This column is day later than it should be and this is partly because I have been deliberating what to write about. I could easily have written an angry piece and, in truth, I am an angry fan at present. This would have been straightforward as a good rant tends to flow once you get started. However, I will save that for my own personal blog and endeavour to retain my constructive focus for the Shoot column.
Arsenal’s poor form is well-documented and it may well be that the back-to-back defeats against Man United and Swansea have cost us our shot at the Premier League title. Certainly you will not meet any professional gambler staking money on the Gunners – eight points off the lead with only nine games remaining. What is certain is that if we are to have any hope at all, we will probably need to win eight, or even nine, matches. So, the only reason to look back at the two embarrassing defeats is to see what can be learned from them.
Regardless of my personal view on individual players and the manager, as fans all we can do is get behind the team. That is much easier when signs of improvement are evident and when changes are implemented to tangibly alter our fortunes. It comes back to the old adage of doing the same things all the time and expecting the same results. Last season, Wenger for the first times in years began to amend the team set-up dependent on the opposition. Most notably changing to a 4-1-4-1 or a 4-3-3, depending on your perspective, in big away matches at Old Trafford, The Etihad and Anfield. For some reason, he has not seen fit to do so this season as often either before matches, or in-game, and the intransigence has cost us.
On Saturday, I hope on purpose, rather than due to lack of resources, he made a big call and played three central midfielders to counter a combative, pressing Spurs side, high on confidence. The TV may have just seen it as 4-2-1-3 with Ramsey back on the right, but in truth it did not play that way. It was far more a 4-3-3 or the 4-3-1-2 I wrote about ahead of the match. It frustrated Tottenham well, protected our back four and limited the home side to one clear goalscoring chance. Wenger deserves praise for this. Every bit as much as he deserves criticism for the previous two matches, and it would have reaped the dividends it warranted if not for the red card. Arsenal had absorbed the pressure, taken the lead, were on top and I strongly suspect would have gone on to win the derby.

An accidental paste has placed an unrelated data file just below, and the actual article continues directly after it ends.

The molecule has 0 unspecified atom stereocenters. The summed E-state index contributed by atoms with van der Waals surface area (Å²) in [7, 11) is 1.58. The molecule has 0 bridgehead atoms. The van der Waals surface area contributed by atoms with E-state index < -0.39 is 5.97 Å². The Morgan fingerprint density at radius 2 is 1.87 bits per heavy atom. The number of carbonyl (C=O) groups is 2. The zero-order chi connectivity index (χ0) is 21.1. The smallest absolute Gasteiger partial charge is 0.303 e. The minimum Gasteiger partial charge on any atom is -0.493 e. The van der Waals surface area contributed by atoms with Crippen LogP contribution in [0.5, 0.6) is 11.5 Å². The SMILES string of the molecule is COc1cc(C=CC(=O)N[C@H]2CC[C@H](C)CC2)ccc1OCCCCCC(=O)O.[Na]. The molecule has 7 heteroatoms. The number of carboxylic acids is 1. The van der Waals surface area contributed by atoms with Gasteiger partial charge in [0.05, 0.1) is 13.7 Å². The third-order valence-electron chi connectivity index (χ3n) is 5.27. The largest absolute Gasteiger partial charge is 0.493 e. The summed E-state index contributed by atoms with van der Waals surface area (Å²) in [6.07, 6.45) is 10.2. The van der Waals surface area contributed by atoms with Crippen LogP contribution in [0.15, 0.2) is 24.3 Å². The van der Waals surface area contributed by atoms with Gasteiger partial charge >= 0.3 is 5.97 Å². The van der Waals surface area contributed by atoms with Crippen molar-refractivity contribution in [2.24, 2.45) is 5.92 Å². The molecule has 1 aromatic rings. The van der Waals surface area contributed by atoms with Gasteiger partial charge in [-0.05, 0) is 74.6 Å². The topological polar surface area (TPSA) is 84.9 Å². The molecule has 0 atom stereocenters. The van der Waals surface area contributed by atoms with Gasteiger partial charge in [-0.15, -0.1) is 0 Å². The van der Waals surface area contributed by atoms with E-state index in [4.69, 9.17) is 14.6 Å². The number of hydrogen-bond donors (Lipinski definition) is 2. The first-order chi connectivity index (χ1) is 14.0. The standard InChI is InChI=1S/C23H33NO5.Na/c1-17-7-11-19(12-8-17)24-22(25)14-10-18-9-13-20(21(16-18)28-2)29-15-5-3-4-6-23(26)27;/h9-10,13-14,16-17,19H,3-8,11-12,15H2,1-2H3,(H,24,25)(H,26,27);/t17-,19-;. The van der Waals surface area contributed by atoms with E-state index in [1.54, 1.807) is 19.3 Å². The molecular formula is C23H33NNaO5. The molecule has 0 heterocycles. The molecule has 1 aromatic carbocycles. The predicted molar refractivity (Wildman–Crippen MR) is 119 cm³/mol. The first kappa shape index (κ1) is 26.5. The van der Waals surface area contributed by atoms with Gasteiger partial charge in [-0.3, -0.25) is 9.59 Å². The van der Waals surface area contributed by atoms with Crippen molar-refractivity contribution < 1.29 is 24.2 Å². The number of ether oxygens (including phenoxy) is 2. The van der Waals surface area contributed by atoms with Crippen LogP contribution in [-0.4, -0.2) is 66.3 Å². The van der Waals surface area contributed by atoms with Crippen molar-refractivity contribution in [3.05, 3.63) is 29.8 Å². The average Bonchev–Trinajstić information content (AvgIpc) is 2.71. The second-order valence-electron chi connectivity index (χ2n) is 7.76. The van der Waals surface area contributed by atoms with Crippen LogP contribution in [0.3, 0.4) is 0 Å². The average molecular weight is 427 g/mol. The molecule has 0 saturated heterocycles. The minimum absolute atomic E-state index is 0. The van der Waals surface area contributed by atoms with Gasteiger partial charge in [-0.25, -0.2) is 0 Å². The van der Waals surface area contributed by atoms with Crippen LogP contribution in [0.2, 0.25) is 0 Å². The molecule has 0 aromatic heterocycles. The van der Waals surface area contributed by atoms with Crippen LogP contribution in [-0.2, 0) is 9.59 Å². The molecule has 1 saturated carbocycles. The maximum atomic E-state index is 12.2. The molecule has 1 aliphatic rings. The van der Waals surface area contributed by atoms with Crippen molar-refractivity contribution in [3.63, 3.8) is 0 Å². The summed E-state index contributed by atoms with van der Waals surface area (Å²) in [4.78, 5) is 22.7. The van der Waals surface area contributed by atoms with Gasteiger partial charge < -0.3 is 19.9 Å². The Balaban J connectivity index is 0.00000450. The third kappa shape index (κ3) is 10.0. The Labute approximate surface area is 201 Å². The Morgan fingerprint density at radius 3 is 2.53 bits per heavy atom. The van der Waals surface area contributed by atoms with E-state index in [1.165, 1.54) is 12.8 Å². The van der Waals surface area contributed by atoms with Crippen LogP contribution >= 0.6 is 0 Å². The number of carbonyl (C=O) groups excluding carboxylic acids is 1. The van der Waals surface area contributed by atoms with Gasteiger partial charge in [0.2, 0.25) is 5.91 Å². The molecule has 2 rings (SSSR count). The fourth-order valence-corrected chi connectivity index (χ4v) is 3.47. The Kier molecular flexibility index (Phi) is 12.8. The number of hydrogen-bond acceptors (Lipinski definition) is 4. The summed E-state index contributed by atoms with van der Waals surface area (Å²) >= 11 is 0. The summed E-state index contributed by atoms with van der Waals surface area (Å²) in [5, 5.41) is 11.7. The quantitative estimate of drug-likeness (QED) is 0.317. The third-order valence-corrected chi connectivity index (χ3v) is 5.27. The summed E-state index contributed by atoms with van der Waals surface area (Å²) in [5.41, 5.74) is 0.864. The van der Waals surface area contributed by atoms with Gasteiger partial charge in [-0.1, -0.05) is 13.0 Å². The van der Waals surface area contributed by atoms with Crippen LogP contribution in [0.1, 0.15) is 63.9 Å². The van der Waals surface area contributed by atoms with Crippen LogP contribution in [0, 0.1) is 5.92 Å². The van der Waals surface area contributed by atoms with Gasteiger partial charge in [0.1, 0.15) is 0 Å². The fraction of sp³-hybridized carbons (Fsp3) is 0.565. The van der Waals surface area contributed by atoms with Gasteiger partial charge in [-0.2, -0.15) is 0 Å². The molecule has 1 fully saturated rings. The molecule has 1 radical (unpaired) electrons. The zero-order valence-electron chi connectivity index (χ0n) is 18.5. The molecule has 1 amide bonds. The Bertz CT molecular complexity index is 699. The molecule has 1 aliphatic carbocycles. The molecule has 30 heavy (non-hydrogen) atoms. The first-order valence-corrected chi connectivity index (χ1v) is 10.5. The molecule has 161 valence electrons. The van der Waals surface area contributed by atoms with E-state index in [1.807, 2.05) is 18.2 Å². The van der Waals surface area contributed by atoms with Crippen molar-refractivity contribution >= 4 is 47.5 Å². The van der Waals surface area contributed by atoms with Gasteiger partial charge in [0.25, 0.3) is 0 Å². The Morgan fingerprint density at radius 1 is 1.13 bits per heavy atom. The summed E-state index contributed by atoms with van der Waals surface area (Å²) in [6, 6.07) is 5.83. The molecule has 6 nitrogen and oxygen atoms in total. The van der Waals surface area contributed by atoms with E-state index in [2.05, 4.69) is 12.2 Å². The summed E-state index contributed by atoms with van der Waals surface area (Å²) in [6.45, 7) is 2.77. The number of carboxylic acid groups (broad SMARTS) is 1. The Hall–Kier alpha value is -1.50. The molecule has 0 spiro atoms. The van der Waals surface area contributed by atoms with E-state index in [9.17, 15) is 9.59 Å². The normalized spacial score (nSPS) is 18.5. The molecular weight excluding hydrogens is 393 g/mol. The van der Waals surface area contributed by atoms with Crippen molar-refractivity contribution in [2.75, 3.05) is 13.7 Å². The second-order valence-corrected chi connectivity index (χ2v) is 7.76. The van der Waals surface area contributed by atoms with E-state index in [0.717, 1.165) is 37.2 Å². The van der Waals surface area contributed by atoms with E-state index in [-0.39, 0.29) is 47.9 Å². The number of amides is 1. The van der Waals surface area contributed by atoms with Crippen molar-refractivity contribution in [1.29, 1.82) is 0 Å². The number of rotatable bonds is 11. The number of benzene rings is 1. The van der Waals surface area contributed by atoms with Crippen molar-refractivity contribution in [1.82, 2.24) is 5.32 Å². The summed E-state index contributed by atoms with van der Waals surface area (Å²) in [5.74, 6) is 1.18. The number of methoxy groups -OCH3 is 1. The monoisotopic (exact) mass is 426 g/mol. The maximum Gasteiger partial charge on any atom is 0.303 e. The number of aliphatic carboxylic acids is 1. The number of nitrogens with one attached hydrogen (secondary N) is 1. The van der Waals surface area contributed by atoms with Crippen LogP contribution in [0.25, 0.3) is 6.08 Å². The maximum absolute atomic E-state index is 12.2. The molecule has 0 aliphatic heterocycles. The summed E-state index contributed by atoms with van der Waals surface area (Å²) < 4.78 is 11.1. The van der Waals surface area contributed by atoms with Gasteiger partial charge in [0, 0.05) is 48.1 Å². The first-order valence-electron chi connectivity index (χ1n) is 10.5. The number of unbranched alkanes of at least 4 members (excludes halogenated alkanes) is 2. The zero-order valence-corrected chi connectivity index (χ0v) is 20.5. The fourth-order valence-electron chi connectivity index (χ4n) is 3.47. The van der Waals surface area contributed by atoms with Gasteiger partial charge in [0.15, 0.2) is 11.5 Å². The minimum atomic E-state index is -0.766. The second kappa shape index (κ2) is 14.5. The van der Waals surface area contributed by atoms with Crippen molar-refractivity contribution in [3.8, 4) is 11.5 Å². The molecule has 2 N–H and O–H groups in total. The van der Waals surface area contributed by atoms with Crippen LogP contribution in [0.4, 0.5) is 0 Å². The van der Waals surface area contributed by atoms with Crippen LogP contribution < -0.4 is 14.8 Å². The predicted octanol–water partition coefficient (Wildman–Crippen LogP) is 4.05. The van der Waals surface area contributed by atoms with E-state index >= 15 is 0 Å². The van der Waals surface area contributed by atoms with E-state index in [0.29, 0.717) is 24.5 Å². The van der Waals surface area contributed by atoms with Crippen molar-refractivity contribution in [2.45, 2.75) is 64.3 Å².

The system allowed us to see the best of Elneny and he very definitely impressed me alongside Coquelin. Ramsey grew into the role and as long as he is always in the three when we are without the ball, he can be freed up to join the attack as he did so well when we regain it. The other huge advantage is that it gave Ozil two mobile targets and allowed Alexis to play far more centrally and closer to Welbeck. It was no surprise that the Chilean looked far more like his old self.
Given that the return of Cazorla and Wilshere no longer seems imminent, and the form of Walcott and Giroud is so patchy, if I am kind, I am struggling to see a good reason to change back from this deployment of assets. We all want Ozil and Alexis in the team and on form, and this structure seems the most likely to serve that purpose. The width can and will come from the full-backs and the increased solidity centrally will allow us to use our undoubted creativity from a stronger base.
This may seem harsh on Joel Campbell, who was ill-deservingly withdrawn against Swansea when patently our best player, but now it is first and foremost about NOT LOSING anymore matches, whilst utilising our best attacking players to create and score the gaols to win us the eight or nine to give us a squeak at the title. In Joel, Olly and Theo we have players who can step in for injuries and from the substitutes’ bench.
Tonight against Hull, without Coquelin, we can revert to the conventional 4-2-3-1 but as soon as he is back I sincerely hope Wenger sticks with the new formula that would have seen us beaten our North London rivals if it stayed 11 vs 11.